Trump wants to lift restrictions on ‘clean coal.’ Whatever that is – Washington Post
In a video released Monday, president-elect Donald Trump pledged that in his first 100 days in office he would abolish a host of regulations to stimulate domestic energy production.
“I will cancel job-killing restrictions on the production of American energy, including shale energy and clean coal, creating many millions of high-paying jobs,” he said. “That’s what we want, that’s what we’ve been waiting for.”
Trump didn’t spell out what restrictions he has in mind. While energy experts and businesses can point to a variety of federal environmental regulations on oil and gas drilling, most were perplexed by what Trump might have been talking about with regard to restrictions on “clean coal.”
“There aren’t any restrictions on clean coal, on the research on making coal cleaner. I don’t think that there’s restrictions on that. Indeed the Department of Energy has been actively funding research on clean coal. So what he must be implying there is that any restrictions on coal are restrictions on clean coal,” said Tom McGarity, a law professor at the University of Texas at Austin who specializes in the regulatory process.
In addition, creating “many millions of high-paying jobs” seemed unlikely. According to the Bureau of Labor Statistics, a total of 352,800 people are currently working in the oil and gas and mining sectors.
“I think the right way to read that is that he intends to scrap a lot of environmental rules that regulate coal production and end the Clean Power Plan that would accelerate the decline of coal,” said Jason Bordoff, founder of Columbia University’s center for global energy policy. “And the use of the word ‘clean’ is just propaganda to pretend all coal is clean.”
Experts note that coal is not ever clean. The mining process disturbs the land, produces toxic waste in the form of coal ash, and when burned for electric power emits traditional pollutants such as mercury as well as carbon dioxide, which speeds climate change. Carbon-capture-and-storage systems can reduce carbon dioxide emissions, but there is no technology that can do this economically at large scale. In some places, it is done when the carbon dioxide can be used for enhanced oil recovery or other industrial purpose.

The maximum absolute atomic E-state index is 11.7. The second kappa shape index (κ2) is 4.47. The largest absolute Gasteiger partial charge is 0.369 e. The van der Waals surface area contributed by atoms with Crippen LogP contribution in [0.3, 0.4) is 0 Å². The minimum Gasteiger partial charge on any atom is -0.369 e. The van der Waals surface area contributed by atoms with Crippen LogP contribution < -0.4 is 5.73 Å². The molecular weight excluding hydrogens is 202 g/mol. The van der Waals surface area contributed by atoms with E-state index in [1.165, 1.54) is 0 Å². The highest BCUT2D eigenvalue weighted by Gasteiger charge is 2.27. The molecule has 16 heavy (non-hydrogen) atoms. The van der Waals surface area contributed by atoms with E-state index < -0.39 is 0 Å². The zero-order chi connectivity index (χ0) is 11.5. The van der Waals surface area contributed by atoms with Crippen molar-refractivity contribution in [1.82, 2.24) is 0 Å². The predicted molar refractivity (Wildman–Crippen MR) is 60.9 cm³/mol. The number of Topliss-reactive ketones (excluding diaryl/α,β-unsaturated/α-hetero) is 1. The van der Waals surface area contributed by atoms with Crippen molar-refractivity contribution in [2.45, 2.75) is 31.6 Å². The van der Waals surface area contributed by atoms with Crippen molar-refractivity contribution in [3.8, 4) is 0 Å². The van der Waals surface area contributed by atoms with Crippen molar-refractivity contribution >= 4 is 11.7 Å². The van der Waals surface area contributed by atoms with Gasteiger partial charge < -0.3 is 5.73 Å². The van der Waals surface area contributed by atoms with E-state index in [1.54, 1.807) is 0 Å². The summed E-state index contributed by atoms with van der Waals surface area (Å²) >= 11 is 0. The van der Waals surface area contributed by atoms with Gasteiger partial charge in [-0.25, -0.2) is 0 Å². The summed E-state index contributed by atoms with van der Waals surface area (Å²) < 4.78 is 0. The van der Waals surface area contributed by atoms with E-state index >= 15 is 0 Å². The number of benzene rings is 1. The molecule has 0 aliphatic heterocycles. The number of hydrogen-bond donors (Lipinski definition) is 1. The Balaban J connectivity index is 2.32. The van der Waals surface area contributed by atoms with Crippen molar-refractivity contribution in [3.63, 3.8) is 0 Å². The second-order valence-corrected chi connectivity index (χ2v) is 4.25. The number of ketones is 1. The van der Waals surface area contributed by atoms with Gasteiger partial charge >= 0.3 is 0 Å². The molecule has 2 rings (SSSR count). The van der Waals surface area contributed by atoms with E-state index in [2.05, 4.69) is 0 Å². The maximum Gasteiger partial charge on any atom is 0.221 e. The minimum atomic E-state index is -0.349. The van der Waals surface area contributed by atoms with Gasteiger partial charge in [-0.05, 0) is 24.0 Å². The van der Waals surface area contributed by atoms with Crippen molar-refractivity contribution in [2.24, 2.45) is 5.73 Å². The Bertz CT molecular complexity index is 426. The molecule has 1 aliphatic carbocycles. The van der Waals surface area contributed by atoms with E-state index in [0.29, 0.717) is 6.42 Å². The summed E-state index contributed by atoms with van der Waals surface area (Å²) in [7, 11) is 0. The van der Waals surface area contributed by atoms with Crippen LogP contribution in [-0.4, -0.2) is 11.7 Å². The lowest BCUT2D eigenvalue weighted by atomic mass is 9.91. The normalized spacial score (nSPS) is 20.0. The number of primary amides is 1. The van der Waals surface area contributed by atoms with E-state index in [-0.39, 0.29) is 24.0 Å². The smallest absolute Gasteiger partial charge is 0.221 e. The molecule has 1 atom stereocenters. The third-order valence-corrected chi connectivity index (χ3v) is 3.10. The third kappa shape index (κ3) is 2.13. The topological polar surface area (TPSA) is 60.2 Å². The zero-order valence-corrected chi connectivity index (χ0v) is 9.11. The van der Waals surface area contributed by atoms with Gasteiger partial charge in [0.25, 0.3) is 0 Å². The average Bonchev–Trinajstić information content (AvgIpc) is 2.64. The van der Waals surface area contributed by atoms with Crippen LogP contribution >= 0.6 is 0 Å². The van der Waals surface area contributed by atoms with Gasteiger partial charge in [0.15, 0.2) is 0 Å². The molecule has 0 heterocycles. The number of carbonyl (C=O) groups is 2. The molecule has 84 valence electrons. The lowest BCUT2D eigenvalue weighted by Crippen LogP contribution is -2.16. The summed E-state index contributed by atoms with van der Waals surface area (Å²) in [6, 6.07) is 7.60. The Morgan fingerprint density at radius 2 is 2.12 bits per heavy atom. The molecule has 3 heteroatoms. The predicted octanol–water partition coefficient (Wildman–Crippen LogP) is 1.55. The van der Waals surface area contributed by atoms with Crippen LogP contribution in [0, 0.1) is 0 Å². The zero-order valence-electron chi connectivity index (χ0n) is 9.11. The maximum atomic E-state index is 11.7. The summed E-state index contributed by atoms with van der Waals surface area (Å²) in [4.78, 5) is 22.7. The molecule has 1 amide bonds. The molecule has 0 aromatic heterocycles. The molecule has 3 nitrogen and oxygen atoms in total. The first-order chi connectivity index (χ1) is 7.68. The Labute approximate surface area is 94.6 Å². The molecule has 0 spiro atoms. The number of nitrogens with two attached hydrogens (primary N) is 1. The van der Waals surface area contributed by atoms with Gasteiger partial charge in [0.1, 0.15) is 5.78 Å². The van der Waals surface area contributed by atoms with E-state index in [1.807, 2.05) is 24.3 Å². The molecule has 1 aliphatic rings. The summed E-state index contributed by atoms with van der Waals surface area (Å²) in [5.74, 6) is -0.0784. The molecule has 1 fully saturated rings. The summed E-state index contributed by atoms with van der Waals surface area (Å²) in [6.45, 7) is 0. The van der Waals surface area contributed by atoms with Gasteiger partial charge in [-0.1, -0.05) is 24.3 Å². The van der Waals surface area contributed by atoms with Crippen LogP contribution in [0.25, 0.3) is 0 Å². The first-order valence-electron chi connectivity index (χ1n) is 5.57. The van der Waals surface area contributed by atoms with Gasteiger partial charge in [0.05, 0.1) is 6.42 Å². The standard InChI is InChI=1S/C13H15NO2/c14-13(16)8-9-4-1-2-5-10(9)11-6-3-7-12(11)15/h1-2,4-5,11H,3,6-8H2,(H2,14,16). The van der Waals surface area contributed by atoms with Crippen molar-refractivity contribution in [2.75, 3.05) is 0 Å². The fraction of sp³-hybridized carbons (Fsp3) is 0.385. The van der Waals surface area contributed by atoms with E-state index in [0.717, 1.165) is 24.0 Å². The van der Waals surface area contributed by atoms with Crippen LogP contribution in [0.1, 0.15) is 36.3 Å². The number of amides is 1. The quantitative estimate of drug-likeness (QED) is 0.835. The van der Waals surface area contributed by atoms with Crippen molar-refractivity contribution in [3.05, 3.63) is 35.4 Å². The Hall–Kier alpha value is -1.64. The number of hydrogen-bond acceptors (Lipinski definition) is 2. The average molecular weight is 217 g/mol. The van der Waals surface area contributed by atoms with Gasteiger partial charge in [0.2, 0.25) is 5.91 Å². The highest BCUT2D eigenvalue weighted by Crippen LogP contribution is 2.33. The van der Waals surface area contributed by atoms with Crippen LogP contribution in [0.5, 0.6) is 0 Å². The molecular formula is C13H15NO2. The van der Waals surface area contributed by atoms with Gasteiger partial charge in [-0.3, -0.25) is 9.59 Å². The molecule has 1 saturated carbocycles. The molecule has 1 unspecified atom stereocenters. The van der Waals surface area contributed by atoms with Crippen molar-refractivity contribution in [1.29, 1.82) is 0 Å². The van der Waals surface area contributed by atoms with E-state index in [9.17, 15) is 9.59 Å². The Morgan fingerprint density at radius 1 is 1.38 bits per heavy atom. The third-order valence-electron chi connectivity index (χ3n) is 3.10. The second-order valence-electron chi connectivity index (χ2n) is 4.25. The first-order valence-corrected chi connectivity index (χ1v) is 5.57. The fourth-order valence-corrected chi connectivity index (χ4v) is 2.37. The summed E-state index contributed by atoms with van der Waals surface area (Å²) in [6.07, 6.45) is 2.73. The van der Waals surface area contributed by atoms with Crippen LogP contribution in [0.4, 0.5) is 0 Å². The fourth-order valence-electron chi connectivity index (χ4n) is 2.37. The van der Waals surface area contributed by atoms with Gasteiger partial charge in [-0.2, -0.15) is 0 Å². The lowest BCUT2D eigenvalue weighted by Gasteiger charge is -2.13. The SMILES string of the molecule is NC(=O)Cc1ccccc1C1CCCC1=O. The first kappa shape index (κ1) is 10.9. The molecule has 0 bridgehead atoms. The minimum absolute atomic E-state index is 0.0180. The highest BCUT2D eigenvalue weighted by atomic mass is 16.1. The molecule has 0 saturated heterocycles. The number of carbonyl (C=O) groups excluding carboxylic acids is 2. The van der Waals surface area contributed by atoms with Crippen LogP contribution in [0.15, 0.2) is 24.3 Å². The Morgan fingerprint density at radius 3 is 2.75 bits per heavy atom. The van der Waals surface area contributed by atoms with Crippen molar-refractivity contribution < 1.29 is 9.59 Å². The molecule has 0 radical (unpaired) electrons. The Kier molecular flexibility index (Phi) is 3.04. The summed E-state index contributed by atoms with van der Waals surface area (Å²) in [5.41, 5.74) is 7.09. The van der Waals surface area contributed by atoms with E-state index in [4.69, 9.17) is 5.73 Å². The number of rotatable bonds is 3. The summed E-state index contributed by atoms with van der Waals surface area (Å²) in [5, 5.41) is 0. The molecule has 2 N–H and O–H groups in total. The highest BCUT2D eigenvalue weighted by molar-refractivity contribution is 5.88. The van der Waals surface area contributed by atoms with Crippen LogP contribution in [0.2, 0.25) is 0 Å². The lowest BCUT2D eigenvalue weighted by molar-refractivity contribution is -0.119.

“The coal industry has been declining for many reasons much more important than government regulation,” Bordoff said, citing competition from cheaper natural gas, the falling cost of producing energy from renewable sources such as solar and wind, and weak Asian demand for coal. “So eliminating environmental rules like the Clean Power Plan can slow the decline of coal but the coal industry is not coming back as he promised even if he eliminates all these rules.”
When it comes to oil and gas drilling, there are more identifiable targets for Trump and the industry. Those options increase if Trump has the cooperation of the U.S. Congress, which he surely will, and chooses to use a Gingrich-era law called the Congressional Review Act. This allows, in certain circumstances, for an incoming president and sympathetic Congress to nullify late-arriving regulations finalized by the previous administration. If the regulations were finalized within 60 days of the end of either the House’s or Senate’s sessions, then they can fall victim to the objections of the next Congress. If the party holding the White House has changed, then a resolution under the Act is unlikely to be vetoed.
According to a Congressional Research Service determination issued just after the November election, this would apply to regulations finalized after May 30, 2016 if Congress did not come into session again this year. As the congressional calendar changes between now and the close of the year, that date will move forward. This would subject some Obama administration rules to potential reversal.